WASHINGTON, Aug. 17, 2011 /PRNewswire
Raytheon granted ITAR approval by U.S. State Department to share Common Ground Control System information with key allied governments and foreign businesses
Raytheon Company (NYSE: RTN) recently demonstrated its Common Ground Control System (CGCS) technology to representatives from the United Kingdom's Ministry of Defence. The demonstration showed an unmanned aircraft system (UAS) control station in a scenario representative of a Scavenger UAV mission, including simultaneous control of multiple dissimilar vehicles, sensor command and control, and connectivity to external systems, among other capabilities. Scavenger is a joint U.K. and French program operating under the Defence and Security Cooperation Treaty, which seeks to develop the next-generation medium-altitude, long-endurance unmanned aerial vehicle (UAV).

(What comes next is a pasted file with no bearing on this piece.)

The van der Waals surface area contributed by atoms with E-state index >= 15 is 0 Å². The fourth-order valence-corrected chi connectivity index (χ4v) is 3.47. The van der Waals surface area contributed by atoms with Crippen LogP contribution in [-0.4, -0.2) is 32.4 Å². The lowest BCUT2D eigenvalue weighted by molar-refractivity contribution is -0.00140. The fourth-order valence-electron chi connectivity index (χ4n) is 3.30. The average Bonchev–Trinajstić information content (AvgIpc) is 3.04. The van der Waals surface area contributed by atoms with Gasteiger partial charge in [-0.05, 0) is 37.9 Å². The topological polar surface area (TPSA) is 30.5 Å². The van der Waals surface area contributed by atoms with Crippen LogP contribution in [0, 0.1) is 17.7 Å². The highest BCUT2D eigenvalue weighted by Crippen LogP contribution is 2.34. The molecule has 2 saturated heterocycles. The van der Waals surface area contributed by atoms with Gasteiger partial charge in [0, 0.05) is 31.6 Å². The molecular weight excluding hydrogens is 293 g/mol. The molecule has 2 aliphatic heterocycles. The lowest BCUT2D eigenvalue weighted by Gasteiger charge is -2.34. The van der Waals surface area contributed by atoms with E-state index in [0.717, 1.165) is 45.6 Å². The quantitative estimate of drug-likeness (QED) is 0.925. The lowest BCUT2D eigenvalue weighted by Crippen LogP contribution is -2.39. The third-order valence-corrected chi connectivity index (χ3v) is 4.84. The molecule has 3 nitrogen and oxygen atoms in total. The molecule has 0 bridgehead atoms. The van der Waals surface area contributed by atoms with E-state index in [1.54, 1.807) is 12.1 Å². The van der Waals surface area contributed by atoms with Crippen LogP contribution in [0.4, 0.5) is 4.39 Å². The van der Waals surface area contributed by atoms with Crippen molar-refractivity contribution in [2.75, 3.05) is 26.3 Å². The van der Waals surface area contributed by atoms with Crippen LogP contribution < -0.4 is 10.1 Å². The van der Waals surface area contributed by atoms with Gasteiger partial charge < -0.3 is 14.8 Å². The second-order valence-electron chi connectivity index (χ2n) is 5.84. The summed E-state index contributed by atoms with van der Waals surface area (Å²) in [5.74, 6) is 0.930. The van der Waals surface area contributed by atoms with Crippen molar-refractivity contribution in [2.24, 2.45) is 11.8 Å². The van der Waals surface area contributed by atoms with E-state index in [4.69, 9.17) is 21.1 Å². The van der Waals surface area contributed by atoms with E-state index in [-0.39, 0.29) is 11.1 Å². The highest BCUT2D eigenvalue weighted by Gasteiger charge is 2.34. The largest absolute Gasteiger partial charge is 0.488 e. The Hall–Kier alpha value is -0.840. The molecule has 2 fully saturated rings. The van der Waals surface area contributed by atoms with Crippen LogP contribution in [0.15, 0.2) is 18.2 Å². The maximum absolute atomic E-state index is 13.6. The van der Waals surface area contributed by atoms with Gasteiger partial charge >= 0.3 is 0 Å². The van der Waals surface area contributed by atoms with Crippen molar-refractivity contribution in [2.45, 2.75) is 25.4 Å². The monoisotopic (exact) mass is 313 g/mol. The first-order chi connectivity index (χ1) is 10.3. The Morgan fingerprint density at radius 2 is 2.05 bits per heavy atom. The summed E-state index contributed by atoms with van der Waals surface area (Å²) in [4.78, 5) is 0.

"Using Raytheon's CGCS, the U.K. and French governments would not be bound to a single prime or vendor, because the low level interfaces are all open with a software development kit provided for all development and integration needs central to the UAS core framework," said Mark Bigham, vice president of business development for Raytheon Intelligence and Information Systems' Defense and Civil Mission Solutions product line. "Open architectures provide government with the greatest ability to acquire the system capability and operational effectiveness it needs while reducing acquisition and sustainment costs."
In July, Raytheon received International Traffic in Arms Regulations (ITAR) approval from the U.S. State Department to demonstrate its CGCS to U.K. and French governments. The company is currently evaluating partnering opportunities as a common ground segment provider for Scavenger and related programs.
Raytheon's common systems share or reuse software or hardware components, using open, modular and separable architectures and interfaces that give the user control over the level of commonality required. The CGCS architecture provides the flexibility to scale the ground station from headquarters cockpit workstations all the way down to handheld phone-size controllers, depending on the application. The CGCS architecture also allows UAS management functions to be distributed across the total enterprise, which has the potential of significantly reducing the manpower footprint.